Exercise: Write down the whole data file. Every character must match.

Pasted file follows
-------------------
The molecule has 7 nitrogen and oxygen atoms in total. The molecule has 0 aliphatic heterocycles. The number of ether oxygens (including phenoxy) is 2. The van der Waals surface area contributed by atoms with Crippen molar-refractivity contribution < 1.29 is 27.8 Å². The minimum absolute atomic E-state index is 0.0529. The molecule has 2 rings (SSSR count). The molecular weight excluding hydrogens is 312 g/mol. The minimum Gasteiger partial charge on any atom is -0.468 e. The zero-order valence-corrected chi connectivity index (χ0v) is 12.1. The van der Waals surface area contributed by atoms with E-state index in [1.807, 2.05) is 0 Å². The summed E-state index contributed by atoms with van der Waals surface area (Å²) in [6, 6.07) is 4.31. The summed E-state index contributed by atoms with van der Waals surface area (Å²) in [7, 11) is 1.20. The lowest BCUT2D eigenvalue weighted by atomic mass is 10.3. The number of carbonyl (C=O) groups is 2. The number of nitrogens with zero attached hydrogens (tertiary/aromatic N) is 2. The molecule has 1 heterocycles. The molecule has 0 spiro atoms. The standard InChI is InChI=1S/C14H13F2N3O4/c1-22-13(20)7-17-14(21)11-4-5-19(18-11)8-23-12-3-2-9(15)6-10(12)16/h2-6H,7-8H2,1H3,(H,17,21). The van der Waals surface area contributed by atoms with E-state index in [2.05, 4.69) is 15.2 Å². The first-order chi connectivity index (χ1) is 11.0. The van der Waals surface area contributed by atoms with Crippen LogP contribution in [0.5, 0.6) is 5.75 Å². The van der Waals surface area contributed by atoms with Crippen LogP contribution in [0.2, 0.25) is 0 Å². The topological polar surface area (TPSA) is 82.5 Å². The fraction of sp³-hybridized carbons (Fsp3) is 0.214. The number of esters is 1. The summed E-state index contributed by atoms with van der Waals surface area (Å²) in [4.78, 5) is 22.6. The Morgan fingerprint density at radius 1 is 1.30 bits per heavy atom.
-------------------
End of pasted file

The molecule has 7 nitrogen and oxygen atoms in total. The molecule has 0 aliphatic heterocycles. The number of ether oxygens (including phenoxy) is 2. The van der Waals surface area contributed by atoms with Crippen molar-refractivity contribution < 1.29 is 27.8 Å². The minimum absolute atomic E-state index is 0.0529. The molecule has 2 rings (SSSR count). The molecular weight excluding hydrogens is 312 g/mol. The minimum Gasteiger partial charge on any atom is -0.468 e. The zero-order valence-corrected chi connectivity index (χ0v) is 12.1. The van der Waals surface area contributed by atoms with E-state index in [1.807, 2.05) is 0 Å². The summed E-state index contributed by atoms with van der Waals surface area (Å²) in [6, 6.07) is 4.31. The summed E-state index contributed by atoms with van der Waals surface area (Å²) in [7, 11) is 1.20. The lowest BCUT2D eigenvalue weighted by atomic mass is 10.3. The number of carbonyl (C=O) groups is 2. The number of nitrogens with zero attached hydrogens (tertiary/aromatic N) is 2. The molecule has 1 heterocycles. The molecule has 0 spiro atoms. The standard InChI is InChI=1S/C14H13F2N3O4/c1-22-13(20)7-17-14(21)11-4-5-19(18-11)8-23-12-3-2-9(15)6-10(12)16/h2-6H,7-8H2,1H3,(H,17,21). The van der Waals surface area contributed by atoms with E-state index in [2.05, 4.69) is 15.2 Å². The first-order chi connectivity index (χ1) is 11.0. The van der Waals surface area contributed by atoms with Crippen LogP contribution in [0.5, 0.6) is 5.75 Å². The van der Waals surface area contributed by atoms with Crippen LogP contribution in [0.2, 0.25) is 0 Å². The topological polar surface area (TPSA) is 82.5 Å². The fraction of sp³-hybridized carbons (Fsp3) is 0.214. The number of esters is 1. The summed E-state index contributed by atoms with van der Waals surface area (Å²) in [4.78, 5) is 22.6. The Morgan fingerprint density at radius 1 is 1.30 bits per heavy atom.